3. Also, for aspiring writers … not only should you watch movies written by your fave screen and tv writers, read the scripts. It’s easy to get caught up in the visuals of a movie, so reading helps isolate the written storytelling and structure. Scripts are available online. For free! (Read the 2017 award season screenplays too.)
  4. Read the trades to find out what producers, directors, actors, and studios are doing what, what’s in development, what are the hot spec screenplay sales, ratings, studio wars, intrigue and more—this info is all there for the gleaning: THR, Variety, Deadline, Cynopsis, TV By the Numbers, to name a few.
  5. Listen to The Business on KCRW, hosted by Kim Masters, editor-at-large of the Hollywood Reporter, the weekly program covers an industry report then follows with interviews of mainstream to indie talent about their current projects. There are lots of insights to be had here.  Previous shows are archived.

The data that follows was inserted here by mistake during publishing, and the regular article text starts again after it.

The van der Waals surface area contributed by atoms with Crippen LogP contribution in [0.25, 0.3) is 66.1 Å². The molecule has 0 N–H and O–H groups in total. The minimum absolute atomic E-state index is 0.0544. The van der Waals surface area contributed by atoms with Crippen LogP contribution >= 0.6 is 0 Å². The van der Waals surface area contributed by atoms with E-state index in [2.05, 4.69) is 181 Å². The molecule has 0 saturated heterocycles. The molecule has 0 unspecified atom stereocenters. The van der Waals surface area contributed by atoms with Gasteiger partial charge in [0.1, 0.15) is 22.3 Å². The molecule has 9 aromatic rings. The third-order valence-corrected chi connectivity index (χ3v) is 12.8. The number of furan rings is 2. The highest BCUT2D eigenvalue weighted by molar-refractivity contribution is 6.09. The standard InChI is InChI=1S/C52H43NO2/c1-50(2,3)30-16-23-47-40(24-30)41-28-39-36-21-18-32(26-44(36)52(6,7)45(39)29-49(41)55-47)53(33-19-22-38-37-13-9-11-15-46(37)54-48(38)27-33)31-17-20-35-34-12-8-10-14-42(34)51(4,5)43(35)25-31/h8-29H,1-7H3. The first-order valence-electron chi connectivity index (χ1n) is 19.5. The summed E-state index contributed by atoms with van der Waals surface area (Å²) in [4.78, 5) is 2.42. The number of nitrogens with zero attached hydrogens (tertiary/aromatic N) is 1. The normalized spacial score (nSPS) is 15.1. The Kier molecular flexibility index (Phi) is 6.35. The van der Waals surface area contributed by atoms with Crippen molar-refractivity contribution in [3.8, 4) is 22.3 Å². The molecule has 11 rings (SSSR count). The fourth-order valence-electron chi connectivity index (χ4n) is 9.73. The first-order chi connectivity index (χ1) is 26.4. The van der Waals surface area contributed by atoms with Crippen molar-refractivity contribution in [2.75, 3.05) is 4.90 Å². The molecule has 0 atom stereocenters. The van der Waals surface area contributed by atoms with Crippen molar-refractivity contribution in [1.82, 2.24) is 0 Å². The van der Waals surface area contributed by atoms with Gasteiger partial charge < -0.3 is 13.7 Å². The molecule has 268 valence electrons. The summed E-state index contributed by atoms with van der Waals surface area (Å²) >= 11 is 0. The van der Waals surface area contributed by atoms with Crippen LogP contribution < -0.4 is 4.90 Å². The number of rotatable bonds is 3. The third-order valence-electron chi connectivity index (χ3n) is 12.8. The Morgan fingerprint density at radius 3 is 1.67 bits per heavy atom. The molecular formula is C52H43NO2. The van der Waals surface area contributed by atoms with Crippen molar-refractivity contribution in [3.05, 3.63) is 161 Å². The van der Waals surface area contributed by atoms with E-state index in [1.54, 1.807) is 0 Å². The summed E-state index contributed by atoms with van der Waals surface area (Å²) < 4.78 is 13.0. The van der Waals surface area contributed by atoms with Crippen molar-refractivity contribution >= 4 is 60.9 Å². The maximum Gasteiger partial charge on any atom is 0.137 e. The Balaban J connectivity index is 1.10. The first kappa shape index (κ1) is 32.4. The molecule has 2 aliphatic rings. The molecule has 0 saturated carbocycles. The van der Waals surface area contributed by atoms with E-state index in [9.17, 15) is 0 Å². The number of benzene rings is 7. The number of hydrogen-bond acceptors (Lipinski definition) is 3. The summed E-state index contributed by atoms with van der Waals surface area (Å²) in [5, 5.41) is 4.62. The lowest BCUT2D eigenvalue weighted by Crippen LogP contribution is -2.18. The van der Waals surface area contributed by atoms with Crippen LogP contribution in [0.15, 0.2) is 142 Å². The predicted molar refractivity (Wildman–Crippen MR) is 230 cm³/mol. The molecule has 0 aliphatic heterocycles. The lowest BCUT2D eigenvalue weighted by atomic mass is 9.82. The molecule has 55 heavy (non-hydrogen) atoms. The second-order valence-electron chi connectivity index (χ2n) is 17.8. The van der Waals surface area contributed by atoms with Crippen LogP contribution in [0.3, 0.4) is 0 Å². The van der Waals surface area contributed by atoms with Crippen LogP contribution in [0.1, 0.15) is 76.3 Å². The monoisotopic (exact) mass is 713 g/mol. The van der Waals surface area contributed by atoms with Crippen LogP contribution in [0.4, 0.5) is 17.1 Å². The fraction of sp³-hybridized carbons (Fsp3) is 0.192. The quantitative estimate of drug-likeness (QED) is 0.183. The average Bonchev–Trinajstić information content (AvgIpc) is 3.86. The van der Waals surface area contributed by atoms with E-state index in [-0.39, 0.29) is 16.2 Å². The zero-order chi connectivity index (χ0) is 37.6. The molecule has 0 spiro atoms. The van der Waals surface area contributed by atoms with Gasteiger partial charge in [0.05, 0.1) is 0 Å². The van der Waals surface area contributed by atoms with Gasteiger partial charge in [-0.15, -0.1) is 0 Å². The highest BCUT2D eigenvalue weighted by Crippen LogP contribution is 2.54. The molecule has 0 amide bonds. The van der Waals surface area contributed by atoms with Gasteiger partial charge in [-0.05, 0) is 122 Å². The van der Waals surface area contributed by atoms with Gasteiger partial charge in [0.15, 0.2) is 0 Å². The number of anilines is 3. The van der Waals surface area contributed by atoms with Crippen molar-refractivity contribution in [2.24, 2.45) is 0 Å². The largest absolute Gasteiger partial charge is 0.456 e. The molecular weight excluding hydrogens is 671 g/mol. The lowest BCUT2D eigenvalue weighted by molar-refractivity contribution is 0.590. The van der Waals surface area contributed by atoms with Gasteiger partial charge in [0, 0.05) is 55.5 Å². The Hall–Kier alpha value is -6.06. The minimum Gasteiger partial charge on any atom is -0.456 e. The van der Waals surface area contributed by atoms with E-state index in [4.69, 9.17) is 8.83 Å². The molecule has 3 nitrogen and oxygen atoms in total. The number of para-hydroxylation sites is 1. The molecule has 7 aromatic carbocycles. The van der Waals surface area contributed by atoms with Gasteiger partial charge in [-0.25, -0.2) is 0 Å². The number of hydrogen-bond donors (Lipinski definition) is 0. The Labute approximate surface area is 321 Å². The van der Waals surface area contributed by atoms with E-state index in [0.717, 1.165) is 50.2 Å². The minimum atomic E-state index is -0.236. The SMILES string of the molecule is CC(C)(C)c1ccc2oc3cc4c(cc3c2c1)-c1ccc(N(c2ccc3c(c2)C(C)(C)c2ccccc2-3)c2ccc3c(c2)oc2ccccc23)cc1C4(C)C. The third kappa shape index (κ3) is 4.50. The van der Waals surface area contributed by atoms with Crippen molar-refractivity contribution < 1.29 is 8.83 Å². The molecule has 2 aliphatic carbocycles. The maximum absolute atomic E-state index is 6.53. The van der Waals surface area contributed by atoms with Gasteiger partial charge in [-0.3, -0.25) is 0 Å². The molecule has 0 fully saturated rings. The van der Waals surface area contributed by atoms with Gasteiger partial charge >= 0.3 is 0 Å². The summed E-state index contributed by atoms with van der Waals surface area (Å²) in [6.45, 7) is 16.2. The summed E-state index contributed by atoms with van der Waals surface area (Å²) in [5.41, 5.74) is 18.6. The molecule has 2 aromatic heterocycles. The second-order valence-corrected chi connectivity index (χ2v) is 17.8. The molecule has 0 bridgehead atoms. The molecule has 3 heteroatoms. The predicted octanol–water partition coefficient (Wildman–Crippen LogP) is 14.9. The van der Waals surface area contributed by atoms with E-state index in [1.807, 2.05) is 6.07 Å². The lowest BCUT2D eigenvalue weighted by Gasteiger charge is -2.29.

6. Listen to The Treatment, also on KCRW, hosted by film critic Elvis Mitchell. In his weekly show, he interviews innovative talent from the entertainment industry. He’s such a film champion that he can always find something informative and positive to say about any movie. I may not agree with his tastes but I always get something out of his perspective.
  7. Practice, practice, practice. Write and shoot. Technology has made it so easy to shoot and edit anything, and it’s cheaper than ever. And there’s really no excuse not to.